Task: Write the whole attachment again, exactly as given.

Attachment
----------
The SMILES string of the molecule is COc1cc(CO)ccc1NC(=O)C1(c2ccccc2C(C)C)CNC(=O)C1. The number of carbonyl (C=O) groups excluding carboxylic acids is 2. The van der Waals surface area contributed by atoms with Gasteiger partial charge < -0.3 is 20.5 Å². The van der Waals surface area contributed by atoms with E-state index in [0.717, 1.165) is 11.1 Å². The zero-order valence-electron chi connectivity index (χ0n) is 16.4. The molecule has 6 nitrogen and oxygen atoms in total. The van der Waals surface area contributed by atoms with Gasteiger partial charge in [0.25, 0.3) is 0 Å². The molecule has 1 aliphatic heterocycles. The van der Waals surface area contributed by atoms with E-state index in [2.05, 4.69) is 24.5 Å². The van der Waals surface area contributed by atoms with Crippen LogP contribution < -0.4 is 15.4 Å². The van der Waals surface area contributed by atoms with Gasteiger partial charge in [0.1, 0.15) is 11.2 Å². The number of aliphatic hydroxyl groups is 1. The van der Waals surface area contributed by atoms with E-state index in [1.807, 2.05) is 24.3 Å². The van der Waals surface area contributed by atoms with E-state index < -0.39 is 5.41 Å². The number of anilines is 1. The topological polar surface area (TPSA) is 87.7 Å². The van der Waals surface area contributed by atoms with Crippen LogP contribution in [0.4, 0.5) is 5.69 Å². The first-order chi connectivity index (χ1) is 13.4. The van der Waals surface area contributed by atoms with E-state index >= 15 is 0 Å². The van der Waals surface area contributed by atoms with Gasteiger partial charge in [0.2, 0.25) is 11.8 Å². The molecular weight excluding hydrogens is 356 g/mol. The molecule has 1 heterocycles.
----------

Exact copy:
The SMILES string of the molecule is COc1cc(CO)ccc1NC(=O)C1(c2ccccc2C(C)C)CNC(=O)C1. The number of carbonyl (C=O) groups excluding carboxylic acids is 2. The van der Waals surface area contributed by atoms with Gasteiger partial charge < -0.3 is 20.5 Å². The van der Waals surface area contributed by atoms with E-state index in [0.717, 1.165) is 11.1 Å². The zero-order valence-electron chi connectivity index (χ0n) is 16.4. The molecule has 6 nitrogen and oxygen atoms in total. The van der Waals surface area contributed by atoms with Gasteiger partial charge in [0.25, 0.3) is 0 Å². The molecule has 1 aliphatic heterocycles. The van der Waals surface area contributed by atoms with E-state index in [2.05, 4.69) is 24.5 Å². The van der Waals surface area contributed by atoms with Crippen LogP contribution < -0.4 is 15.4 Å². The van der Waals surface area contributed by atoms with Gasteiger partial charge in [0.1, 0.15) is 11.2 Å². The number of aliphatic hydroxyl groups is 1. The van der Waals surface area contributed by atoms with E-state index in [1.807, 2.05) is 24.3 Å². The van der Waals surface area contributed by atoms with E-state index < -0.39 is 5.41 Å². The number of anilines is 1. The topological polar surface area (TPSA) is 87.7 Å². The van der Waals surface area contributed by atoms with Crippen LogP contribution in [0.4, 0.5) is 5.69 Å². The first-order chi connectivity index (χ1) is 13.4. The van der Waals surface area contributed by atoms with E-state index >= 15 is 0 Å². The van der Waals surface area contributed by atoms with Gasteiger partial charge in [0.2, 0.25) is 11.8 Å². The molecular weight excluding hydrogens is 356 g/mol. The molecule has 1 heterocycles.